Volume 24 Number 1

Who will take care of our future patients?

Georgina Gethin

DOI https://doi.org/10.35279/jowm2023.24.01.01




Right now across the globe the crisis in recruitment and retention of healthcare professionals is reaching, and in some cases is already at, crisis point. Post the COVID-19 pandemic, when many front-line clinicians were overwhelmed with dealing with the crisis and were suffering because of the crisis, we are seeing now what has been described as the ‘great resignation’. Healthcare workers, and in particular nurses and doctors, are leaving the professions in large numbers.

The crisis is becoming even more challenging in primary care where the age profile of general practitioners and the inability to fill vacant practices is resulting in an inability of many to access care in the first instance. This, coupled with the staff shortages in the acute setting and long-term care facilities, means that care which should be delivered by trained, educated and competent professionals is being left undone or delegated to those without such competencies. This is a patient safety issue, and for many a moral and ethical one, as they are faced with making choices of who they treat and when. The World Health Organization (WHO) have acknowledged this as a critical issue in its recent Global strategy on human resources for health: workforce 20301, stating that not only should healthcare workers be in sufficient numbers but they should also possess the required competency and are motivated and empowered to deliver quality care that is appropriate and acceptable to the sociocultural expectations of the population.

Wound care has always been the ‘Cinderella’ of healthcare. We have struggled for recognition and, despite the excellent work of the European Wound Management Association (EWMA) and other organisations, wound care still is challenged to gain acceptance as a specialist discipline. With the push to provide more and more wound care in primary care settings – as well as the hands-on element required to manage care, care that cannot be delivered by computers or robots – we can see how the staffing crisis will affect our patients at increasing levels.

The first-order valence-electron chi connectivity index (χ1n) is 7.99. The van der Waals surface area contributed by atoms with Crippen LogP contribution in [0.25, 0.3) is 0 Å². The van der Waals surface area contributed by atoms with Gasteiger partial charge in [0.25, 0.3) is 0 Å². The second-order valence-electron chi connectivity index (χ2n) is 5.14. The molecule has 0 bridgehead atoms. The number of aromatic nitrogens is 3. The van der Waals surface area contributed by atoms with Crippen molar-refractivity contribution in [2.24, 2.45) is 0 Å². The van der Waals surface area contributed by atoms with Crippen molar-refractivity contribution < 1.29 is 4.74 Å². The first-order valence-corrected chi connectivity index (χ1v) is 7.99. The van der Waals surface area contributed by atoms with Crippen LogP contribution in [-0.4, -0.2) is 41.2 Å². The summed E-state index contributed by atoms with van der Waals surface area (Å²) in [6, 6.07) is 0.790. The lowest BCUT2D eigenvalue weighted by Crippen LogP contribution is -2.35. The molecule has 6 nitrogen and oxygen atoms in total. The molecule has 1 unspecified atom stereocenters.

According to the WHO1, a transformation of health systems is needed alongside a more effective use of existing health workers and the adoption of inclusive models of care encompassing promotive, preventative, curative, rehabilitative and palliative services. This could be done by reorientating health systems towards a collaborative primary care approach built on team-based care and by fully harnessing the potential of technological advances. EWMA have been at the fore in driving these agendas, publishing documents such as Home care – wound care2, Managing wounds as a team3 and Person-centred care4. Most recently, a document titled New technologies for tissue replacement5 has served to provide current state of the art evidence as it relates to wounds. We can use these documents to argue for better services, more education, better use of resources and ultimately better patient outcomes.

All of this leaves us with a few challenges that we need to address. How do we recruit more people into the healthcare professions; how to we support and mentor and provide a positive working environment to retain them; how do we deliver care to the highest standard with a reduced workforce? None of these questions can be easily answered, but by starting the conversation we can try to find solutions. Health systems can only function with health workers1, thus, if we don’t start the conversation, we will be left with the biggest question of all – who will take care of our future patients?


Georgina Gethin PhD, Registered General Nurse
School of Nursing and Midwifery, University of Galway, Galway, Ireland
Alliance for Research and Innovation in Wounds, University of Galway, Galway, Ireland
Email georgina.gethin@universityofgalway.ie


  1. World Health Organization (WHO). Global strategy on human resources for health: workforce 2030; 2023. Available from: https://www.who.int/publications/i/item/9789241511131
  2. Probst S, Seppänen S, Gethin G, et al. EWMA document: home care – wound care. J Wound Care 2014;23(5 Suppl):S1–S44. Available from: https://ewma.org/fileadmin/user_upload/EWMA.org/Project_Portfolio/EWMA_Documents/HomeCare_WoundCare.pdf
  3. Moore Z, Butcher G, Corbett LQ, et al. AAWC, AWMA, EWMA position paper: managing wounds as a team. J Wound Care 2014;23(5 Suppl):S1–S38. Available from: https://ewma.org/fileadmin/user_upload/EWMA.org/EWMA_Documents_PDF/Managing_Wounds_as_a_Team.pdf
  4. Gethin G, Probst S, Stryja J, Christiansen N, Price P. Evidence for person-centred care in chronic wound care: a systematic review and recommendations for practice. J Wound Care 2020;29(9):Sup9. Available from: https://ewma.org/fileadmin/user_upload/EWMA.org/EWMA_Documents_PDF/Person-Centered_Care.pdf
  5. Piaggesi A, Bassetto F, den Braber E, Dalla Paola L, Marques A, Palla I, Raspovic K, Scarpa C, Téot L, Triulzi I, Turchetti G. New technologies for tissue replacement. J Wound Manage 2023;24(1 Sup1):S1-S130. doi:10.35279/jowm2023.24.01.sup01